This internal review will be conducted by, as far as practicable, a suitably qualified employee of the NSW Police Force who was not substantially involved in the process of making the decision to make the Firearms Prohibition Order.
Such a review will ordinarily be conducted by the Manager of the Licensing and Compliance Unit at the Firearms Registry
If the application for an internal review fails, s 75(1)(f) of the Firearms Act provides that an application may be made to the NSW Civil and Administrative Tribunal (“NCAT”) for an administrative review. A criminal barrister or criminal solicitor can appear on your behalf in these proceedings.
However, s 75(1A) of the Firearms Act provides that a person cannot apply to NCAT for an administrative review of a decision to make a FPO if that person:
- is under the age of 18;
- has been convicted within 10 years of an offence listed in cl 5 of the Firearms Regulations 2017 (NSW);
- is subject to an apprehended violence order, or has been in the last 10 years (unless it was revoked);
- is subject to a good behaviour bond in NSW or elsewhere; or
- is on the Child Protection Register.
It would be reasonable to assume that the above categories would apply to most Firearms Prohibition Order subjects, meaning NCAT would rarely see such applications for administrative review. The intention of Parliament in creating s 75(1A) of the Firearms Act was to help ensure that the appeals process is not abused by persons making vexatious or frivolous appeals.
Revocation of an Firearms Prohibition Order
If a person is unsuccessful in challenging the making of their Firearms Prohibition Order, or is out of time to make such a challenge (assuming NCAT would not extend the time period), they can always make a request to the Commissioner for the revocation of the Firearms Prohibition Order.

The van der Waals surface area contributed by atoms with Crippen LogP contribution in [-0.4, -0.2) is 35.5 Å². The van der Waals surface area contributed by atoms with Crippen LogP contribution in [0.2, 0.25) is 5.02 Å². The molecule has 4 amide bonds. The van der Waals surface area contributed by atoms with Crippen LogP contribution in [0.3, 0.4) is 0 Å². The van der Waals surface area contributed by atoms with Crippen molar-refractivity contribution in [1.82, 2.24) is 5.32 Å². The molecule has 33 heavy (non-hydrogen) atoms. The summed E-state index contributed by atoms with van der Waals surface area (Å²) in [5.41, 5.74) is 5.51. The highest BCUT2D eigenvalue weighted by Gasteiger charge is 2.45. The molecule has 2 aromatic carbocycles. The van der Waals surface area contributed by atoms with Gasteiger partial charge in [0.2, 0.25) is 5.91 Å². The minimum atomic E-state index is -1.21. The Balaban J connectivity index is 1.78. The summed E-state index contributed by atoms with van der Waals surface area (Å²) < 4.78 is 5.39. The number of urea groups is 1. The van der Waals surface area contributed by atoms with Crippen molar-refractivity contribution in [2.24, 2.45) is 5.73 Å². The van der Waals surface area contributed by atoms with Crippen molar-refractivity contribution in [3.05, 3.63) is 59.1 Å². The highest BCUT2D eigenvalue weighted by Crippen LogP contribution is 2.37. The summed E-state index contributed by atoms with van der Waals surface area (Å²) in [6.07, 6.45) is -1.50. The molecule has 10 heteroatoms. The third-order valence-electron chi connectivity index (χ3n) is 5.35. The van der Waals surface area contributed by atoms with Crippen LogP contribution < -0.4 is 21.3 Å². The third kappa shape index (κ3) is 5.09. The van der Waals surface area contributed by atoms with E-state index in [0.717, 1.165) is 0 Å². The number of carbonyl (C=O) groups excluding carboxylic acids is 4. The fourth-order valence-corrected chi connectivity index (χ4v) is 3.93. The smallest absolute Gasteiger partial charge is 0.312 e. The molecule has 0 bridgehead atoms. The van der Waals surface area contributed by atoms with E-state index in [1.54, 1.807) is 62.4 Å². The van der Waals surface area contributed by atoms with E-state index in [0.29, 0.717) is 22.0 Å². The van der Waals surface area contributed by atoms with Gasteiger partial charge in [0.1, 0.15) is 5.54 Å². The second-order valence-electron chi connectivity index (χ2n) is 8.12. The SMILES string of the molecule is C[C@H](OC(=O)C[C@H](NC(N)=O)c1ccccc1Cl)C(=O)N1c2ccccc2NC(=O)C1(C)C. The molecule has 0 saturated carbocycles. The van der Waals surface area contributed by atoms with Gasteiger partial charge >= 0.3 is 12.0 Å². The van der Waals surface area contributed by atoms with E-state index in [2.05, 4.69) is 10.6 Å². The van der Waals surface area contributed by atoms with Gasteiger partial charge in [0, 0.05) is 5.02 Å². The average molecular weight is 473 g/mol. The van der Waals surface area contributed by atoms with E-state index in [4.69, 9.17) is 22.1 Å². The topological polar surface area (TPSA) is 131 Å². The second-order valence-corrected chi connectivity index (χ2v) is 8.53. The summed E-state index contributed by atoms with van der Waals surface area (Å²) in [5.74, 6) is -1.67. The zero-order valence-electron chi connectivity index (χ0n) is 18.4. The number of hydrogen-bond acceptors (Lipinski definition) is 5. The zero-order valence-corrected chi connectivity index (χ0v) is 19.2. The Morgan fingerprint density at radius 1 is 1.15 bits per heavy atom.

A Firearms Prohibition Order can be revoked at any time by the Commissioner pursuant to s 73(3) of the Firearms Act.
The Commissioner (through their delegate) will respond in writing to any application for revocation. Ordinarily, the Commissioner will decline to revoke a Firearms Prohibition Order on the grounds of public safety, citing the need to ensure persons convicted or serious firearms related offences do not have access to firearms and that the police have sufficient powers to prevent such access.
If the Commissioner declines to revoke the Firearms Prohibition Order, that decision cannot be reviewed by NCAT: see Holdsworth v Commissioner of Police, NSW Police Force  NSWCATAD 42,  (Senior Member Montgomery).
NCAT only has jurisdiction to review the decision to make the FPO: see Taylor v Commissioner of Police, NSW Police  NSWADT 219,  (Member Higgins).
If you have been served with a Firearms Prohibition Order, or have been charged with a Firearms Prohibition Order or firearm related offence, and are in need of a criminal barrister please contact me for assistance.
As a criminal barrister, I regularly appear in all Local Courts in NSW, including Burwood Local Court, Downing Centre Local Court, Parramatta Local Court, Penrith Local Court, Mt Druitt Local Court, Blacktown Local Court, Hornsby Local Court, Manly Local Court Waverley Local Court, Sutherland Local Court, Mt Druitt Local Court and Windsor Local Court.
I also regularly appear in all Children’s Courts and District Courts in NSW.